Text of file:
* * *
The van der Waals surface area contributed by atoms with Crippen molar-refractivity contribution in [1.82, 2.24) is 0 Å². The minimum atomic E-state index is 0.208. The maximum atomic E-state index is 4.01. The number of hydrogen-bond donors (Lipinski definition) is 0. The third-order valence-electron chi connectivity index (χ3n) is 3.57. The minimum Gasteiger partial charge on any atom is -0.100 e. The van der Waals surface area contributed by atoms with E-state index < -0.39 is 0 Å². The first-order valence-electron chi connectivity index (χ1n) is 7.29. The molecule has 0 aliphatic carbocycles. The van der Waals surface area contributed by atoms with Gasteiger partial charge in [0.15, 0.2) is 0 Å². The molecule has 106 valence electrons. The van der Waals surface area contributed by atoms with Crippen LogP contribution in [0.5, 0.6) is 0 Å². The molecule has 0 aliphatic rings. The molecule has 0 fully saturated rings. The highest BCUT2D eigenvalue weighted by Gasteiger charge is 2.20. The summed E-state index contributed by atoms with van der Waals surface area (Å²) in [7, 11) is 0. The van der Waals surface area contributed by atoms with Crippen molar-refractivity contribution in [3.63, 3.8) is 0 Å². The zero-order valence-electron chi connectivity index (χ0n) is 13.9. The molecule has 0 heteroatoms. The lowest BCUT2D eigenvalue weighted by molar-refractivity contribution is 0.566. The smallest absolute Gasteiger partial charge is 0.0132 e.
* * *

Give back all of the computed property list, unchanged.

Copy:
The van der Waals surface area contributed by atoms with Crippen molar-refractivity contribution in [1.82, 2.24) is 0 Å². The minimum atomic E-state index is 0.208. The maximum atomic E-state index is 4.01. The number of hydrogen-bond donors (Lipinski definition) is 0. The third-order valence-electron chi connectivity index (χ3n) is 3.57. The minimum Gasteiger partial charge on any atom is -0.100 e. The van der Waals surface area contributed by atoms with E-state index < -0.39 is 0 Å². The first-order valence-electron chi connectivity index (χ1n) is 7.29. The molecule has 0 aliphatic carbocycles. The van der Waals surface area contributed by atoms with Gasteiger partial charge in [0.15, 0.2) is 0 Å². The molecule has 106 valence electrons. The van der Waals surface area contributed by atoms with Crippen LogP contribution in [0.5, 0.6) is 0 Å². The molecule has 0 aliphatic rings. The molecule has 0 fully saturated rings. The highest BCUT2D eigenvalue weighted by Gasteiger charge is 2.20. The summed E-state index contributed by atoms with van der Waals surface area (Å²) in [7, 11) is 0. The van der Waals surface area contributed by atoms with Crippen molar-refractivity contribution in [3.63, 3.8) is 0 Å². The zero-order valence-electron chi connectivity index (χ0n) is 13.9. The molecule has 0 heteroatoms. The lowest BCUT2D eigenvalue weighted by molar-refractivity contribution is 0.566. The smallest absolute Gasteiger partial charge is 0.0132 e.